Diagnosing Liquidity Addiction

Over the last few weeks markets have recovered from the significant stresses that were building towards the end of May (until yesterday's slow realization). The recovery has been in no small part due to expectations of intervention and that fresh rounds of QE and their equivalents will soon be implemented around the developed world. Deutsche Bank believes that markets are now addicted to stimulus and can’t function properly without it as they show that the periods between central bank balance sheet activity have actually been fairly poor/average periods for risk assets over the last three years.

There is little evidence yet to suggest that markets in this post crisis world have the ability to prosper in a period without heavy intervention, though empirically asset prices benefit from liquidity but that the environment remains fragile enough for them to struggle to maintain their levels when the liquidity stops. Finally, they note that while QE in the US was partly implemented to bring long-term yields down to encourage investors into riskier assets and help lower borrowing/funding rates, the evidence is actually contrary to this.

Critically, they agree with us that the structural problems the West faces mean that QE and its equivalents and refinements will likely need to be around for several years to come to ensure that the financial system and its economies don’t relapse into a depressionary tail-spin. There is no evidence that we are currently close to being able to wean ourselves off our liquidity addiction. The hope would be that with further injections we can prevent the worst case scenario but the base case remains for the stress and intervention cycle repeating itself as far as the eye can see. Central banks still have much to do.


Deutsche Bank: A World Addicted To Liquidity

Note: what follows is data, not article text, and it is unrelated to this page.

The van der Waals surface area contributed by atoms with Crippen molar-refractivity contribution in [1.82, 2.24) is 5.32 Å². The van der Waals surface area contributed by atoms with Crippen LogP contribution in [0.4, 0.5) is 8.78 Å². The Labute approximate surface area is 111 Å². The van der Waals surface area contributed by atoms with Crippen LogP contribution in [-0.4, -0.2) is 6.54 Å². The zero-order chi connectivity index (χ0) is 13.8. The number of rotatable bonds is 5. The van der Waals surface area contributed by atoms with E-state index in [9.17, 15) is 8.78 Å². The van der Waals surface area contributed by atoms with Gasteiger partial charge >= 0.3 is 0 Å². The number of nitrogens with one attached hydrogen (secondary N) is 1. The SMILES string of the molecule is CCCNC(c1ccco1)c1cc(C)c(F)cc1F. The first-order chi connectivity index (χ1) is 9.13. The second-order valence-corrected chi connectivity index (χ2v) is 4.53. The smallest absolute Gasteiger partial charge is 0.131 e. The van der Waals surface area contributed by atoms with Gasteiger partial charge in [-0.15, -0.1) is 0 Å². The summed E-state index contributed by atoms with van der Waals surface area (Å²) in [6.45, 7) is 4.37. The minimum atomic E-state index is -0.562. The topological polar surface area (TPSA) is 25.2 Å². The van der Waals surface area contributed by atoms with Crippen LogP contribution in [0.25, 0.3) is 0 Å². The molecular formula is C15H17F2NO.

Risk assets before, during and after monetary stimulus in the US

Here we focus on the performance of risk assets through QE1 and QE2 as well as through Operation Twist. For each program we look not just at the actual announcement dates and program start and finish dates but also the date when it might be argued that further stimulus started to be priced in. Below in Figure 1 we provide a brief description for each of the three programs along with the relevant dates and explanations for those dates.

The Fed’s balance sheet

In Figure 2, we first take a look at the Fed’s balance sheet growth since the crisis started.

The shaded areas highlight the three phases of monetary stimulus that have taken place and we have split each of them into three sections, as described below.

  • The period where we have argued that QE/stimulus started to be expected until it was actually announced.
  • The period from the announcement date to the actual start date.
  • The period from the start date to the end date.

The first major step change occurred in the weeks immediately after the Lehman default where the Fed looked to provide short-term funding to the market as interbank lending ground to a halt. These facilities included the Primary Dealer Credit Facility, the Term Auction Facility, the foreign-exchange swaps with other central banks, the Commercial Paper Funding Facility and the various money market support facilities. After that, the two rounds of QE did see the balance sheet increase by several hundred Billion Dollars. However since QE2 officially ended on June 30th 2011 the Fed’s balance sheet has been broadly static which is understandable given that Operation Twist simply extends the duration of their balance sheet rather than increasing it.


Equities and credit performance

In Figure 3 and Figure 4 we look at the performance of equities and credit through each of the three distinct monetary stimulus programs. Highlighting these phases of stimulus as described above.

The take away from all three programs is that both credit and equities definitely seemed to benefit from the stimulus as in general risk assets had been quite weak leading up to the stimulus before generally performing through much of the stimulus period.